In looking back, I recall snippets of the process that stick with me. A friend at Franciscan University gently chiding me not to make fun of Marian devotion. Years later, Scott Hahn giving me my first rosary. A priest welcoming us to the RCIA group at our local parish. Friends praying for us, consoling us, and encouraging us.
The common denominator: just like Blessed John Paul, these individuals gave of themselves and honored Kathi and me.
In practical terms, this is what the Pope often referred to as the “gift of self.”
Interestingly enough, this concept is precisely what gives rise to the multiplier effect — a concept I first learned in economics class. Our marriage, and our faith, led to our eight children. “Go forth and multiply,” indeed.
The multiplier effect will continue through our children, God willing. It will also give rise to spiritual children for the Lord.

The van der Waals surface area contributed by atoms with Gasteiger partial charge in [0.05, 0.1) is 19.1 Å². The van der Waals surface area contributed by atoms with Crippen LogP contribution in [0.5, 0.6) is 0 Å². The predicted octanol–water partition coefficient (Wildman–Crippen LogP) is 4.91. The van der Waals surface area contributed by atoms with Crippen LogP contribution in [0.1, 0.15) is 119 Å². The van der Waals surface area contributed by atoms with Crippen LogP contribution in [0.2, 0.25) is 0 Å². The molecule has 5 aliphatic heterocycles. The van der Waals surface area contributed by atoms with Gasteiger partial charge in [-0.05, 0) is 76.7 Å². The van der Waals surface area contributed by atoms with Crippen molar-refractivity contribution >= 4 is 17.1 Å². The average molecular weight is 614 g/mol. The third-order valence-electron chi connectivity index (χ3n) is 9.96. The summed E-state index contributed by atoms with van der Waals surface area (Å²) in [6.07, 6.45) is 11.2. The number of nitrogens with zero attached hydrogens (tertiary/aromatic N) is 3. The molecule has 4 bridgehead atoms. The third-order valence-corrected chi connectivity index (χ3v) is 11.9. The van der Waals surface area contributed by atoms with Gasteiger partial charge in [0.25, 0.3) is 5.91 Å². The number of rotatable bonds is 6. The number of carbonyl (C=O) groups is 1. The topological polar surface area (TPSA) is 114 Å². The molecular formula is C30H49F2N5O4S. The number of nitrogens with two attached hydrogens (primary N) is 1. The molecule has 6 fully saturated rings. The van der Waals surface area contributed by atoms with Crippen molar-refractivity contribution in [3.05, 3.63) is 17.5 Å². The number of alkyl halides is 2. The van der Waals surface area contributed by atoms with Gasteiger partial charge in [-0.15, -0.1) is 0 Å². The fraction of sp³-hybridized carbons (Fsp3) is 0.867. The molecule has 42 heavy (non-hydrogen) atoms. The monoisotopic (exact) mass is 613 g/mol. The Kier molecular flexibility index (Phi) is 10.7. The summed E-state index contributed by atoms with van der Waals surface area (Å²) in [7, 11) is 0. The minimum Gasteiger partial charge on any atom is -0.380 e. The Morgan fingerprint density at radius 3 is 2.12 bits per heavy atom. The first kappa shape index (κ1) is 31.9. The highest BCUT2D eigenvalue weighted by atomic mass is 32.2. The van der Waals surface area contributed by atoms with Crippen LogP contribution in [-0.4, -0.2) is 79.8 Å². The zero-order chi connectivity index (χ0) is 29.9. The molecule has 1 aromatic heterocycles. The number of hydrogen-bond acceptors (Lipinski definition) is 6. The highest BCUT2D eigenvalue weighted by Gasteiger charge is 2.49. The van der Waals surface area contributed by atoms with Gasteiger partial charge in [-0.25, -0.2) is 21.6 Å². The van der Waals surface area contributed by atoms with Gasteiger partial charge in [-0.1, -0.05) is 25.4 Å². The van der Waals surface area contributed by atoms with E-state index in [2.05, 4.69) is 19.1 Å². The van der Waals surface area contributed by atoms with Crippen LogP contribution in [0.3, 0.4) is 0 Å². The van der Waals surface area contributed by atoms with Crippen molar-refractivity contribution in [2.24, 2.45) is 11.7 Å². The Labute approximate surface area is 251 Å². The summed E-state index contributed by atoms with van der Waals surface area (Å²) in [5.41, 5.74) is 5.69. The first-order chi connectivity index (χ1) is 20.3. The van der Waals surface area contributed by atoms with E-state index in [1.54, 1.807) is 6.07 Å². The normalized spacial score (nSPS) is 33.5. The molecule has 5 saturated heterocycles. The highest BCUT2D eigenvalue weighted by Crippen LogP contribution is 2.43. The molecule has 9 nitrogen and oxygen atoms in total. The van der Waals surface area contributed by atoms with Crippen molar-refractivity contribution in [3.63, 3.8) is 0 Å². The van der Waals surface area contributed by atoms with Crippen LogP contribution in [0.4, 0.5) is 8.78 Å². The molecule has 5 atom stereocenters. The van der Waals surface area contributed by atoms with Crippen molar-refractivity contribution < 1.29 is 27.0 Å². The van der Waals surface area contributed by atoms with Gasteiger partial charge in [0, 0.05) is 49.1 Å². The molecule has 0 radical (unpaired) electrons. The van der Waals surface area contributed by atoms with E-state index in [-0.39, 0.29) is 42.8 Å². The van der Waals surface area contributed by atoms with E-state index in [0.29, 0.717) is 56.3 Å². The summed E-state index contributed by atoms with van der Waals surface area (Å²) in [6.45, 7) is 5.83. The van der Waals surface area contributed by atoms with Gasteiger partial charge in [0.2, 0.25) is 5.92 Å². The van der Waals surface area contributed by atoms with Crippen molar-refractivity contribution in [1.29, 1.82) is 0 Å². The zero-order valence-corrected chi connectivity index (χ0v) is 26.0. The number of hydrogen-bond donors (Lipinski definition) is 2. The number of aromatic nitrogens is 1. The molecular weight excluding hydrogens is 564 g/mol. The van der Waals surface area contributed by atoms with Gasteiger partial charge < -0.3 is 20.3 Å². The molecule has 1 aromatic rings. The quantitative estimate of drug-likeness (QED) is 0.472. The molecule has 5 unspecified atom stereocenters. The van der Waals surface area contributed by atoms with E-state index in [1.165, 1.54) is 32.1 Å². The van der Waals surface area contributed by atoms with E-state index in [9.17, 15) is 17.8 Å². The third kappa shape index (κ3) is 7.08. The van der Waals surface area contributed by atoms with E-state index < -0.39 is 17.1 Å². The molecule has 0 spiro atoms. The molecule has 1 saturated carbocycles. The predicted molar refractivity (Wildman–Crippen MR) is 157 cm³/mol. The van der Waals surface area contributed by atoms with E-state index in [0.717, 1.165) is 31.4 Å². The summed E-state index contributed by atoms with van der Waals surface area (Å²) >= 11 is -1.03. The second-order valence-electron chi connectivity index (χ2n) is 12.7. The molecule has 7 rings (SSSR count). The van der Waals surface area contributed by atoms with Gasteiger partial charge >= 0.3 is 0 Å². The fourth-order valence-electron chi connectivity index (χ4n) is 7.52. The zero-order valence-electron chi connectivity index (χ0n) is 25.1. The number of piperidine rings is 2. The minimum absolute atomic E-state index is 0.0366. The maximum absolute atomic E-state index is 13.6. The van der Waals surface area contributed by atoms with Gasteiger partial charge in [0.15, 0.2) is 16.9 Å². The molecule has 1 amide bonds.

We have never kept count, but that single encounter with Blessed John Paul gave rise to at least a dozen Catholics in our immediate family alone. So far.
That doesn’t count others we have encouraged or sponsored to become Catholic over the years, nor those they have touched in turn.
The gift of self results in children for God, and Blessed John Paul modeled this approach beautifully.
He liked to quote Vatican II’s “Gaudium et Spes,” which says “Man, who is the only creature on earth which God willed for himself, cannot fully find himself except through a sincere gift of self."
Thanks, Blessed John Paul, for your gift of self to my family. With God’s grace, we’ll do our best to follow your example.